Thursday, August 31, 2017

Operation Garden Salvage (or "The Adventures of Ted and Bob")

If anyone is wondering what I've been doing this week, this post will cover it.  Trust me.

I went out Sunday to find the garden destroyed.  The moose came back.  This time with a friend.

The way the tracks looked in the cabbage bed the moose were NOT happy to find the cabbages gone.  I, in a moment of a twisted sense of humor (if you can't laugh, what else can you do?) as I was salvaging what I could of the wreckage, thought of how the entire event HAD to have gone down.  I named the moose Ted and Bob for the sake of hilarity.
Ted *standing in what had once been the cabbage bed, looking around*:  "Hey, Bob!"

Bob *sniffing around and not finding any cabbages, realizing he's in trouble*:  "Um, yeah, Ted?"

Ted:  "I thought you told me there were delicious cabbages here."

Bob:  "Um, yeah, I guess the two legger came in and pulled them.  Or maybe that other moose, Abbot, down the road, got them."

Ted *looking at Bob like he's not believing a word*:  "Uh huh.  Well, Bob, you know what that means right?  You still owe me twenty bucks."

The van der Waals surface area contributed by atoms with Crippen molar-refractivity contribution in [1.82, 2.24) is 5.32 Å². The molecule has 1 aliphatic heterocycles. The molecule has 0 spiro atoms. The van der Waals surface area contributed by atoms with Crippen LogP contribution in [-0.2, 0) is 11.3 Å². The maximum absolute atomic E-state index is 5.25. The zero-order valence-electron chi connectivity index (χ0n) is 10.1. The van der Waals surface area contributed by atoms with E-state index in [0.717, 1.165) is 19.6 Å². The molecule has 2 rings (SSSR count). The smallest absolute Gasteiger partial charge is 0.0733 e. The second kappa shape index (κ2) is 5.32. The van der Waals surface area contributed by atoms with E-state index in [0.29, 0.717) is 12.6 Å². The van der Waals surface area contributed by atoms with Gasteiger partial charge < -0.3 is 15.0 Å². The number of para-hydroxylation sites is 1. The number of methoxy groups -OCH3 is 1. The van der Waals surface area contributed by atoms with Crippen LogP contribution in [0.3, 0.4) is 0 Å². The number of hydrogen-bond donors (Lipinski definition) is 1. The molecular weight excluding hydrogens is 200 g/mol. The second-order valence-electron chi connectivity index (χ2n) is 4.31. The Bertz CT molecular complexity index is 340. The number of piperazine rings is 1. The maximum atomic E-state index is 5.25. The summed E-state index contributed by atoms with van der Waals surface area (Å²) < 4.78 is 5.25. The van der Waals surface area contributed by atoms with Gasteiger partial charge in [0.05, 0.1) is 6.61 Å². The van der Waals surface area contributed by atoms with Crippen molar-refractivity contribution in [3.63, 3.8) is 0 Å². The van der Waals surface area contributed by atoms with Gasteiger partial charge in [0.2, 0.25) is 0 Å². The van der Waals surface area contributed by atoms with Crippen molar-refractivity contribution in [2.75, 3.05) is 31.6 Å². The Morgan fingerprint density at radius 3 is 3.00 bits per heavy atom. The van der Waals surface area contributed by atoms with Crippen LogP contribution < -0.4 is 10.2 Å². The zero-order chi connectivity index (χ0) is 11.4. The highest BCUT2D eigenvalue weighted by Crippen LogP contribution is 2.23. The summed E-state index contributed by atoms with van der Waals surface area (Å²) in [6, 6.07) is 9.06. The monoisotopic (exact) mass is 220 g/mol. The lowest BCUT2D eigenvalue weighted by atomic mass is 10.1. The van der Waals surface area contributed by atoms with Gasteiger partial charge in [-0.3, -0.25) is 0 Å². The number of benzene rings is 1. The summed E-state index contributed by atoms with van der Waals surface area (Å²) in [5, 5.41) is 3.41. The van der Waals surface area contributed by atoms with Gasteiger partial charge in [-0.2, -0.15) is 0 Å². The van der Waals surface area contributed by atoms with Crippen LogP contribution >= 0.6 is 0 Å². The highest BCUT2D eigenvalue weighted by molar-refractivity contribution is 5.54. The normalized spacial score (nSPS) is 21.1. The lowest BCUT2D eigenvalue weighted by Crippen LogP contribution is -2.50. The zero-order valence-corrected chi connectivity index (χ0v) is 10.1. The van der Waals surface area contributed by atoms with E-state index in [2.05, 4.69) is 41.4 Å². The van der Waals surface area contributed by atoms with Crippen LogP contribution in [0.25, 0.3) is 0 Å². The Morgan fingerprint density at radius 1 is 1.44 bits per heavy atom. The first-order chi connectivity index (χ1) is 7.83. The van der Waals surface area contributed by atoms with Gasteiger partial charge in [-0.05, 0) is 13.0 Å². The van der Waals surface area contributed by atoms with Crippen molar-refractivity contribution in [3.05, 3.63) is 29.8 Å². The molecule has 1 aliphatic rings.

Bob *looking desperate*:  "But, Ted!  Look at these yummy peas!"  *chews on the peas zealously while making "yum" sounds*

Ted:  "Not good enough, Bob."

Bob *looking around*:  "Oh, hey, there's TONS of turnip greens!  If you just stomp on them like this..." *lifts hoof and stomps turnip greens into the ground hard* "...and then eat them, they are nice and tender and none of the spiky bits will bug you!"  *Eats turnip greens and isn't impressed but does it trying to sell Ted on the idea*

Bob:  "Ted?"  *Turns around to see Ted already walking away down the driveway*

Bob *chasing after Ted*:  "Aw, come on Ted!  I don't have twenty bucks!!!  Ted???  Ted!?!"

*Bob and Ted exit scene*
Anyway, you find reasons to not cry when you are picking up the meager remains of your garden.  The moose had pulled out some carrots by the tops, others they'd trampled into the ground and broke the tops off.  The turnips were much the same.  The peas were ripped out of the ground or eaten and definitely ripped off the trellis.  The garden, in short, was a huge moose riddled mess.  Oddly enough, the only thing that survived unscathed were the beans.  Bush or pole the moose just kind of went around them and didn't bug them.  They must not have liked beans or something.  So, the pole beans I carefully unwound from the remains of the pea plants and put them back up onto the trellis to grow more (after I put the trellis back up again), the bush beans got a bit bruised but are still alive and one lowly rat tailed radish survived in tact somehow.  Other than that the garden was shot.